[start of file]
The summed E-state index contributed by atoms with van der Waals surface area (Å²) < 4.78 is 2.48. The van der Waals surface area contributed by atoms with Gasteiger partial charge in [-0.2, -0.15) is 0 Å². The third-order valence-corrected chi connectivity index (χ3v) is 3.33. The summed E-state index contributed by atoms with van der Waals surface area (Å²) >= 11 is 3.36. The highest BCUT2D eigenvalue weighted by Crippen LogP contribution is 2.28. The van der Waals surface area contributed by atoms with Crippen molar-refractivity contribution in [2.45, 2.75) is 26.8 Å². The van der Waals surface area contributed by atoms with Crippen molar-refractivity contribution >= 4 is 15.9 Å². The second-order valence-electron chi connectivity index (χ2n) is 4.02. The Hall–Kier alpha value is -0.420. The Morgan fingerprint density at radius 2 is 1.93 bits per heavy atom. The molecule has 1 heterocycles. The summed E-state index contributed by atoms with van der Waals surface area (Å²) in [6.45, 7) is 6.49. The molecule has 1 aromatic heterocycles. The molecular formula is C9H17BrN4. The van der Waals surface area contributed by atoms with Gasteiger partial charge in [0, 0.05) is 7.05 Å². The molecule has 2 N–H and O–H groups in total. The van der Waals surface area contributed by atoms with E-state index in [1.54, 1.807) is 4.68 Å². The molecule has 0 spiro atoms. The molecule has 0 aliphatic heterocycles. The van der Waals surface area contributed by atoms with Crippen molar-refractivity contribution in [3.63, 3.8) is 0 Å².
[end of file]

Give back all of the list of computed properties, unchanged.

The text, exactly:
The summed E-state index contributed by atoms with van der Waals surface area (Å²) < 4.78 is 2.48. The van der Waals surface area contributed by atoms with Gasteiger partial charge in [-0.2, -0.15) is 0 Å². The third-order valence-corrected chi connectivity index (χ3v) is 3.33. The summed E-state index contributed by atoms with van der Waals surface area (Å²) >= 11 is 3.36. The highest BCUT2D eigenvalue weighted by Crippen LogP contribution is 2.28. The van der Waals surface area contributed by atoms with Crippen molar-refractivity contribution in [2.45, 2.75) is 26.8 Å². The van der Waals surface area contributed by atoms with Crippen molar-refractivity contribution >= 4 is 15.9 Å². The second-order valence-electron chi connectivity index (χ2n) is 4.02. The Hall–Kier alpha value is -0.420. The Morgan fingerprint density at radius 2 is 1.93 bits per heavy atom. The molecule has 1 heterocycles. The summed E-state index contributed by atoms with van der Waals surface area (Å²) in [6.45, 7) is 6.49. The molecule has 1 aromatic heterocycles. The molecular formula is C9H17BrN4. The van der Waals surface area contributed by atoms with Gasteiger partial charge in [0, 0.05) is 7.05 Å². The molecule has 2 N–H and O–H groups in total. The van der Waals surface area contributed by atoms with E-state index in [1.54, 1.807) is 4.68 Å². The molecule has 0 spiro atoms. The molecule has 0 aliphatic heterocycles. The van der Waals surface area contributed by atoms with Crippen molar-refractivity contribution in [3.63, 3.8) is 0 Å².